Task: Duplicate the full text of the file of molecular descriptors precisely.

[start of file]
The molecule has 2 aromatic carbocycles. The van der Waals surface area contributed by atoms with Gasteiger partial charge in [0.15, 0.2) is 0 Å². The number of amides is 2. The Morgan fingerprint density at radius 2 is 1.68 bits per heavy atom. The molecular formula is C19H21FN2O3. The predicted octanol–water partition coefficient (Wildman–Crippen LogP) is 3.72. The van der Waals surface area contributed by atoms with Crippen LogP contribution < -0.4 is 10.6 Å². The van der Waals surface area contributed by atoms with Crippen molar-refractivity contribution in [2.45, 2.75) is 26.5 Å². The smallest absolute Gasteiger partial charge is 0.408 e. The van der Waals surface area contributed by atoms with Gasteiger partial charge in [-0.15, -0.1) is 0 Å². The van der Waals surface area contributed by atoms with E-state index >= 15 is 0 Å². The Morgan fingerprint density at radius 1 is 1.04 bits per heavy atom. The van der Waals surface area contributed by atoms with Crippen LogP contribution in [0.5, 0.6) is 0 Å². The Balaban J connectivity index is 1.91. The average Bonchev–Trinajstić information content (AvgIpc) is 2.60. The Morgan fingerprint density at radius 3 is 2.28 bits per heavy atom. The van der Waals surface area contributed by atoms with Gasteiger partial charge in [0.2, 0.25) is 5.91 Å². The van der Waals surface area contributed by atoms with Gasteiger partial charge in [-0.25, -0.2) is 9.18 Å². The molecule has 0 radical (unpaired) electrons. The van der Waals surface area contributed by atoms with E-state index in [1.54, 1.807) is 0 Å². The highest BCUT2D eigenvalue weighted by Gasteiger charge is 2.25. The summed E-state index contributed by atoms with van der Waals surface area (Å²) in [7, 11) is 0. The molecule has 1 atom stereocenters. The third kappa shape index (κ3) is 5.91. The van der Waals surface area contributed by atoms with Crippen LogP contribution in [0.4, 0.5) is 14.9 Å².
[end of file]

The molecule has 2 aromatic carbocycles. The van der Waals surface area contributed by atoms with Gasteiger partial charge in [0.15, 0.2) is 0 Å². The number of amides is 2. The Morgan fingerprint density at radius 2 is 1.68 bits per heavy atom. The molecular formula is C19H21FN2O3. The predicted octanol–water partition coefficient (Wildman–Crippen LogP) is 3.72. The van der Waals surface area contributed by atoms with Crippen LogP contribution < -0.4 is 10.6 Å². The van der Waals surface area contributed by atoms with Crippen molar-refractivity contribution in [2.45, 2.75) is 26.5 Å². The smallest absolute Gasteiger partial charge is 0.408 e. The van der Waals surface area contributed by atoms with Gasteiger partial charge in [-0.15, -0.1) is 0 Å². The van der Waals surface area contributed by atoms with E-state index >= 15 is 0 Å². The Morgan fingerprint density at radius 1 is 1.04 bits per heavy atom. The van der Waals surface area contributed by atoms with Crippen LogP contribution in [0.5, 0.6) is 0 Å². The Balaban J connectivity index is 1.91. The average Bonchev–Trinajstić information content (AvgIpc) is 2.60. The Morgan fingerprint density at radius 3 is 2.28 bits per heavy atom. The van der Waals surface area contributed by atoms with Gasteiger partial charge in [0.2, 0.25) is 5.91 Å². The van der Waals surface area contributed by atoms with Gasteiger partial charge in [-0.25, -0.2) is 9.18 Å². The molecule has 0 radical (unpaired) electrons. The van der Waals surface area contributed by atoms with E-state index in [1.54, 1.807) is 0 Å². The highest BCUT2D eigenvalue weighted by Gasteiger charge is 2.25. The summed E-state index contributed by atoms with van der Waals surface area (Å²) in [7, 11) is 0. The molecule has 1 atom stereocenters. The third kappa shape index (κ3) is 5.91. The van der Waals surface area contributed by atoms with Crippen LogP contribution in [0.4, 0.5) is 14.9 Å².